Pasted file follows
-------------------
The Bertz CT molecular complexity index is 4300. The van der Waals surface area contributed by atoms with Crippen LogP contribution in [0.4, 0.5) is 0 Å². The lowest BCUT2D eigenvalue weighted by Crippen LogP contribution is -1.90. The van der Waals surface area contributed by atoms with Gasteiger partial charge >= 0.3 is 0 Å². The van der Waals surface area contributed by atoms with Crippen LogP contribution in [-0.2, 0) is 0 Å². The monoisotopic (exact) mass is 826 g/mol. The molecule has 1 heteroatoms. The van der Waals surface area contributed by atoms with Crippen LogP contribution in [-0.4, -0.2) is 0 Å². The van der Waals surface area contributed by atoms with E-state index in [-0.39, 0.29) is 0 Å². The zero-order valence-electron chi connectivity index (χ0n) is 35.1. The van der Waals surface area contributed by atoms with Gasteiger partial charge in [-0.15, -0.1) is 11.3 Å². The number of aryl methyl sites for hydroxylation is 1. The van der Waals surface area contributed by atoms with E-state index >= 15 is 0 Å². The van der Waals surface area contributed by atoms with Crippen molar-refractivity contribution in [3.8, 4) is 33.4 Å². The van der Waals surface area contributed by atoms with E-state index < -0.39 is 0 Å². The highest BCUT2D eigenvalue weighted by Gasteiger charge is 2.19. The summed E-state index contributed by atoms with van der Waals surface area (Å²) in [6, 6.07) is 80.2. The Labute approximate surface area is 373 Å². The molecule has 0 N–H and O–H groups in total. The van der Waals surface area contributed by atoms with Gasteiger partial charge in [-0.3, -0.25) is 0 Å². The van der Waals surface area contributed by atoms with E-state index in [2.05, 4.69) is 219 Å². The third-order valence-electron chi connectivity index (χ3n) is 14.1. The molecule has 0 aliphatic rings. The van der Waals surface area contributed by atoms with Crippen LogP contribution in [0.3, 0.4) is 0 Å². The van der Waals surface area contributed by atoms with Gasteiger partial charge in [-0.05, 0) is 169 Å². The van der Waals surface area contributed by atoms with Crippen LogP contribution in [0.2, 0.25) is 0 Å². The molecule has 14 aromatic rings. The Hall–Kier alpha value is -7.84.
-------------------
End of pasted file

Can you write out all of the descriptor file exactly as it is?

The Bertz CT molecular complexity index is 4300. The van der Waals surface area contributed by atoms with Crippen LogP contribution in [0.4, 0.5) is 0 Å². The lowest BCUT2D eigenvalue weighted by Crippen LogP contribution is -1.90. The van der Waals surface area contributed by atoms with Gasteiger partial charge >= 0.3 is 0 Å². The van der Waals surface area contributed by atoms with Crippen LogP contribution in [-0.2, 0) is 0 Å². The monoisotopic (exact) mass is 826 g/mol. The molecule has 1 heteroatoms. The van der Waals surface area contributed by atoms with Crippen LogP contribution in [-0.4, -0.2) is 0 Å². The van der Waals surface area contributed by atoms with E-state index in [-0.39, 0.29) is 0 Å². The zero-order valence-electron chi connectivity index (χ0n) is 35.1. The van der Waals surface area contributed by atoms with Gasteiger partial charge in [-0.15, -0.1) is 11.3 Å². The number of aryl methyl sites for hydroxylation is 1. The van der Waals surface area contributed by atoms with E-state index >= 15 is 0 Å². The van der Waals surface area contributed by atoms with Crippen molar-refractivity contribution in [3.8, 4) is 33.4 Å². The van der Waals surface area contributed by atoms with E-state index < -0.39 is 0 Å². The highest BCUT2D eigenvalue weighted by Gasteiger charge is 2.19. The summed E-state index contributed by atoms with van der Waals surface area (Å²) in [6, 6.07) is 80.2. The Labute approximate surface area is 373 Å². The molecule has 0 N–H and O–H groups in total. The van der Waals surface area contributed by atoms with Gasteiger partial charge in [-0.3, -0.25) is 0 Å². The van der Waals surface area contributed by atoms with E-state index in [2.05, 4.69) is 219 Å². The third-order valence-electron chi connectivity index (χ3n) is 14.1. The molecule has 0 aliphatic rings. The van der Waals surface area contributed by atoms with Crippen LogP contribution in [0.3, 0.4) is 0 Å². The van der Waals surface area contributed by atoms with Gasteiger partial charge in [-0.05, 0) is 169 Å². The van der Waals surface area contributed by atoms with Crippen LogP contribution in [0.2, 0.25) is 0 Å². The molecule has 14 aromatic rings. The Hall–Kier alpha value is -7.84.